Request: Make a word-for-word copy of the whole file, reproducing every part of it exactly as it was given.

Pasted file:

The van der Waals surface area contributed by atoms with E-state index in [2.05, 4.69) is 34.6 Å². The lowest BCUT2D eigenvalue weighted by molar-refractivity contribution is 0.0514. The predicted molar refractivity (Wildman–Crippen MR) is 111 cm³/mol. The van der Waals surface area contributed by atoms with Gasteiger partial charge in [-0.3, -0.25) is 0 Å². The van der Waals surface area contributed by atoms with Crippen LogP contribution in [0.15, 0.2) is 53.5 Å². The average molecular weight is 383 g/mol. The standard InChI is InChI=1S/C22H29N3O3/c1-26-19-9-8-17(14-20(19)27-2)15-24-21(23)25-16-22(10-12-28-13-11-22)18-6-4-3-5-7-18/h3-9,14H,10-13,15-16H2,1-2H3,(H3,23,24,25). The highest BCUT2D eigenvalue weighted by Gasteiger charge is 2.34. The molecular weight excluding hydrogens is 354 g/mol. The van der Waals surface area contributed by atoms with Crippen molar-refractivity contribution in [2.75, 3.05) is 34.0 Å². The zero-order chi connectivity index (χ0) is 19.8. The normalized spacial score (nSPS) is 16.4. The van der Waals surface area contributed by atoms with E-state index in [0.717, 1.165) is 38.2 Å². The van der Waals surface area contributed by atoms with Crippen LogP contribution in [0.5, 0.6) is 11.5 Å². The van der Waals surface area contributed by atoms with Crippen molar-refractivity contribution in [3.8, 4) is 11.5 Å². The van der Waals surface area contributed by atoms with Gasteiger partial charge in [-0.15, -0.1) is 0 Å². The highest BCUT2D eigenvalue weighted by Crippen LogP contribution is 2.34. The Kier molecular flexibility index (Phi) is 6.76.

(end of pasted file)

The van der Waals surface area contributed by atoms with E-state index in [2.05, 4.69) is 34.6 Å². The lowest BCUT2D eigenvalue weighted by molar-refractivity contribution is 0.0514. The predicted molar refractivity (Wildman–Crippen MR) is 111 cm³/mol. The van der Waals surface area contributed by atoms with Gasteiger partial charge in [-0.3, -0.25) is 0 Å². The van der Waals surface area contributed by atoms with Crippen LogP contribution in [0.15, 0.2) is 53.5 Å². The average molecular weight is 383 g/mol. The standard InChI is InChI=1S/C22H29N3O3/c1-26-19-9-8-17(14-20(19)27-2)15-24-21(23)25-16-22(10-12-28-13-11-22)18-6-4-3-5-7-18/h3-9,14H,10-13,15-16H2,1-2H3,(H3,23,24,25). The highest BCUT2D eigenvalue weighted by Gasteiger charge is 2.34. The molecular weight excluding hydrogens is 354 g/mol. The van der Waals surface area contributed by atoms with Crippen molar-refractivity contribution in [2.75, 3.05) is 34.0 Å². The zero-order chi connectivity index (χ0) is 19.8. The normalized spacial score (nSPS) is 16.4. The van der Waals surface area contributed by atoms with E-state index in [0.717, 1.165) is 38.2 Å². The van der Waals surface area contributed by atoms with Crippen LogP contribution in [0.5, 0.6) is 11.5 Å². The van der Waals surface area contributed by atoms with Crippen molar-refractivity contribution in [3.8, 4) is 11.5 Å². The van der Waals surface area contributed by atoms with Gasteiger partial charge in [-0.15, -0.1) is 0 Å². The highest BCUT2D eigenvalue weighted by Crippen LogP contribution is 2.34. The Kier molecular flexibility index (Phi) is 6.76.